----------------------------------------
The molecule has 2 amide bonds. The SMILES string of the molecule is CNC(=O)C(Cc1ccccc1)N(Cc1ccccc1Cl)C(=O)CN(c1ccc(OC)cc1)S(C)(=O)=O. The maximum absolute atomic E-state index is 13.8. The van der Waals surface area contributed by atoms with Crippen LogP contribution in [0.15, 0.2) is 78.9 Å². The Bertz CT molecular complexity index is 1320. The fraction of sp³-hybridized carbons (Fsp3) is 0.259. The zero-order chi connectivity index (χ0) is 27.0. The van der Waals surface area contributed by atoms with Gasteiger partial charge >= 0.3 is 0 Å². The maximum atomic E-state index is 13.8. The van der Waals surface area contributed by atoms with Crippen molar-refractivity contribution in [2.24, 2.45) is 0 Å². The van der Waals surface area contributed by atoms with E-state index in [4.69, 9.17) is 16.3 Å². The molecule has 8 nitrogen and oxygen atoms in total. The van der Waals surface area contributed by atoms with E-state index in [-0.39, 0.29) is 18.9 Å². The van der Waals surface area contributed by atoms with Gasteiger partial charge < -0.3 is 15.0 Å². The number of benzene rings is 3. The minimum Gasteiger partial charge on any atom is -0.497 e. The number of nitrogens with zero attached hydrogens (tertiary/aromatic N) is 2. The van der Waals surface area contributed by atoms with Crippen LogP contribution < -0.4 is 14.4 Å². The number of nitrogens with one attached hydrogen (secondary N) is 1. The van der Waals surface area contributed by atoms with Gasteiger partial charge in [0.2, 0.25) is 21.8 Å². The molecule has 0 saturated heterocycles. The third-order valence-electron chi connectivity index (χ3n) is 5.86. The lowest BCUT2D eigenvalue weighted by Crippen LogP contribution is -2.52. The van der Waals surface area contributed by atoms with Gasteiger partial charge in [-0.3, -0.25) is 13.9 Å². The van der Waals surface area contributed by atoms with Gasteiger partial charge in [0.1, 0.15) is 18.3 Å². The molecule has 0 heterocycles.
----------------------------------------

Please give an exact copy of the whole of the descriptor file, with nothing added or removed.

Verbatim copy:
The molecule has 2 amide bonds. The SMILES string of the molecule is CNC(=O)C(Cc1ccccc1)N(Cc1ccccc1Cl)C(=O)CN(c1ccc(OC)cc1)S(C)(=O)=O. The maximum absolute atomic E-state index is 13.8. The van der Waals surface area contributed by atoms with Crippen LogP contribution in [0.15, 0.2) is 78.9 Å². The Bertz CT molecular complexity index is 1320. The fraction of sp³-hybridized carbons (Fsp3) is 0.259. The zero-order chi connectivity index (χ0) is 27.0. The van der Waals surface area contributed by atoms with Gasteiger partial charge >= 0.3 is 0 Å². The maximum atomic E-state index is 13.8. The van der Waals surface area contributed by atoms with Crippen molar-refractivity contribution in [2.24, 2.45) is 0 Å². The van der Waals surface area contributed by atoms with E-state index in [4.69, 9.17) is 16.3 Å². The molecule has 8 nitrogen and oxygen atoms in total. The van der Waals surface area contributed by atoms with E-state index in [-0.39, 0.29) is 18.9 Å². The van der Waals surface area contributed by atoms with Gasteiger partial charge < -0.3 is 15.0 Å². The number of benzene rings is 3. The minimum Gasteiger partial charge on any atom is -0.497 e. The number of nitrogens with zero attached hydrogens (tertiary/aromatic N) is 2. The van der Waals surface area contributed by atoms with Crippen LogP contribution < -0.4 is 14.4 Å². The number of nitrogens with one attached hydrogen (secondary N) is 1. The van der Waals surface area contributed by atoms with Gasteiger partial charge in [0.2, 0.25) is 21.8 Å². The molecule has 0 saturated heterocycles. The third-order valence-electron chi connectivity index (χ3n) is 5.86. The lowest BCUT2D eigenvalue weighted by Crippen LogP contribution is -2.52. The van der Waals surface area contributed by atoms with Gasteiger partial charge in [-0.3, -0.25) is 13.9 Å². The van der Waals surface area contributed by atoms with Gasteiger partial charge in [0.1, 0.15) is 18.3 Å². The molecule has 0 heterocycles.